In August 2018, Governor Northam signed Executive Order 16, which established the Inter-Agency Taskforce on Misclassification and Payroll Fraud. The Taskforce’s purpose was to make recommendations on how to measure and combat “misclassification” of workers as independent contractors in the view of the Commonwealth. The Taskforce included representatives from a variety of state agencies, such as the Virginia Employment Commission, the Department of Professional and Occupational Regulation, the Department of Taxation, and the Office of Attorney General. The Taskforce did not include non-governmental representatives.

The Taskforce produced its report on November 22, 2019. The report reiterates the importance of potential misclassification of persons designated as independent contractors instead of employees. It found that “up to one-third of audited employers in certain industries misclassify employees,” reducing their overhead by 40% and lowering Virginia state income tax by $28 million a year. Further, the report criticizes independent contractor relationships and looked at ways to address related perceived “misconduct” through incentives and penalties.

Along with providing their own recommendations, the Taskforce looked at the laws and regulations of other states. According to the report, over 20 states have specific laws to combat worker misclassification and an additional 15 have taskforces for the same purpose. In some states, there is a rebuttable presumption that workers are employees/the employer has the burden of overcoming that presumption. In other states, the state must certify independent contractors. Based on the research of other states laws and an analysis of the current enforcement and investigation procedures in various Virginia agencies, the Taskforce offered the following 11 recommendations aimed at deterring and correcting what the Taskforce deemed worker misclassification:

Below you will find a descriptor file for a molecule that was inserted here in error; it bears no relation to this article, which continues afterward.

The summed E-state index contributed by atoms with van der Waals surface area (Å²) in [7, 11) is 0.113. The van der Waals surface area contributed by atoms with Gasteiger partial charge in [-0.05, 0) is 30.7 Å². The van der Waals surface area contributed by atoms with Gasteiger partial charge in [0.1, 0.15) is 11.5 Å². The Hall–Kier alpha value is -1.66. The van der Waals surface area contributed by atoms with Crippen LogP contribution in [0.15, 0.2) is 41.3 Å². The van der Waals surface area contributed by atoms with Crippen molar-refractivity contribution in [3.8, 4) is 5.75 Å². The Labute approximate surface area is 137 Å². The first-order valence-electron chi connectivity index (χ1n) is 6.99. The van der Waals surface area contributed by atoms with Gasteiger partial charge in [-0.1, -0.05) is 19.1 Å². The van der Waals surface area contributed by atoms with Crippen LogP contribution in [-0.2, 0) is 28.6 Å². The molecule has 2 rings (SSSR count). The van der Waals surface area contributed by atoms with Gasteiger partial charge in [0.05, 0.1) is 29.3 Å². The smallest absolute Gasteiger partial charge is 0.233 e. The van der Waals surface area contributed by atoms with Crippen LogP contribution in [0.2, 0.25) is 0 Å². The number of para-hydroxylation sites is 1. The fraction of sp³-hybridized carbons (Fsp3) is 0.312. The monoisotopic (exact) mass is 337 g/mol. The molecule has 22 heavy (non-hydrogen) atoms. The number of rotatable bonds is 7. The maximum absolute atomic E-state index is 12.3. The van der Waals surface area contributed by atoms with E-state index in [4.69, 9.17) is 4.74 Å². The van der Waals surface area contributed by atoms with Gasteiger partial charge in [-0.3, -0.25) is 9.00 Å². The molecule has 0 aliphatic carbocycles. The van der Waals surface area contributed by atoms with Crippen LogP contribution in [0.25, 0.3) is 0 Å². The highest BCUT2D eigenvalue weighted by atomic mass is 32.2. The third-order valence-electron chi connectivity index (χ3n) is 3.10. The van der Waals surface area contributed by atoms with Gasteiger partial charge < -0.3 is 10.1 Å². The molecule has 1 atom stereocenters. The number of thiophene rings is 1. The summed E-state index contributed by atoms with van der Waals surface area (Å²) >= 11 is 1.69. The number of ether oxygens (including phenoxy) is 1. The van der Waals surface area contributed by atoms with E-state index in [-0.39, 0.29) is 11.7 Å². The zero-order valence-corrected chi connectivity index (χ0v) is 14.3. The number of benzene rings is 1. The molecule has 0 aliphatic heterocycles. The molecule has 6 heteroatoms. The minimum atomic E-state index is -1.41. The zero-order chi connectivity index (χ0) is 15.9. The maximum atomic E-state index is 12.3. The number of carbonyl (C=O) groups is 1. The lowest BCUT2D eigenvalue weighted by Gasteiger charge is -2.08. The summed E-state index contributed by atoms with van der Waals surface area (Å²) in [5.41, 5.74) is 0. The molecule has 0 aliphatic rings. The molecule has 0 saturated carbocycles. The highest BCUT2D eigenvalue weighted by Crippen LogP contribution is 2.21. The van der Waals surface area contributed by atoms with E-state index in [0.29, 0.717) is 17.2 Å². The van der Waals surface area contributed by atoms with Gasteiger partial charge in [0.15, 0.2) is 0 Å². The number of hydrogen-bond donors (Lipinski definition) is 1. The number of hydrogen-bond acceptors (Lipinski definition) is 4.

1. Formally adopt and continue applying the IRS standard for employment and assess greater penalties substantial enough to deter misclassification.
  2. Apply penalties to employers even when they received advice, consultation, or counsel on its business model, effectively eliminating a good faith defense to penalties.
  3. Create a private cause of action for workers to sue an employer for damages resulting from misclassification, such as wages, taxes, value of benefits, lost, and attorney’s fees.
  4. Provide whistleblower protection for those who report suspected misclassification or other workplace fraud.
  5. Allow the DPOR Board of Contractors to sanction licensed contractor firms for misclassification.
  6. Make employers who have misclassified workers ineligible to bid on contracts under the Virginia Public Procurement Act.
  7. Produce uniform investigative and enforcement procedures for the task force and the agencies to utilize in combating misclassification.
  8. Identify an agency to lead the efforts in the inter-agency investigation and enforcement of misclassification.
  9. Fund education for the general public, workers, and employers on worker misclassification.
  10. Apportion funding to support the inter-agency model to hire investigators and continue joint cooperation.
  11. Keep the Taskforce in place to monitor and inform on these efforts.

Although these recommendations do not have the force of law, they provide a signal for employers. In particular, employers can expect greater attention to perceived worker misclassification by Virginia enforcement and investigative agencies. Losing at the agency level could lead to fines, legal expenditures, and litigation. Given the continuing evolution of these and related employment law matters, employers should continuously evaluate their independent workforce approaches and the appropriateness, and defensibility, of such arrangements. The labor and employment law attorneys at Vandeventer Black LLP can provide counsel along the spectrum of labor and employment law matters, including the proper classification of workers.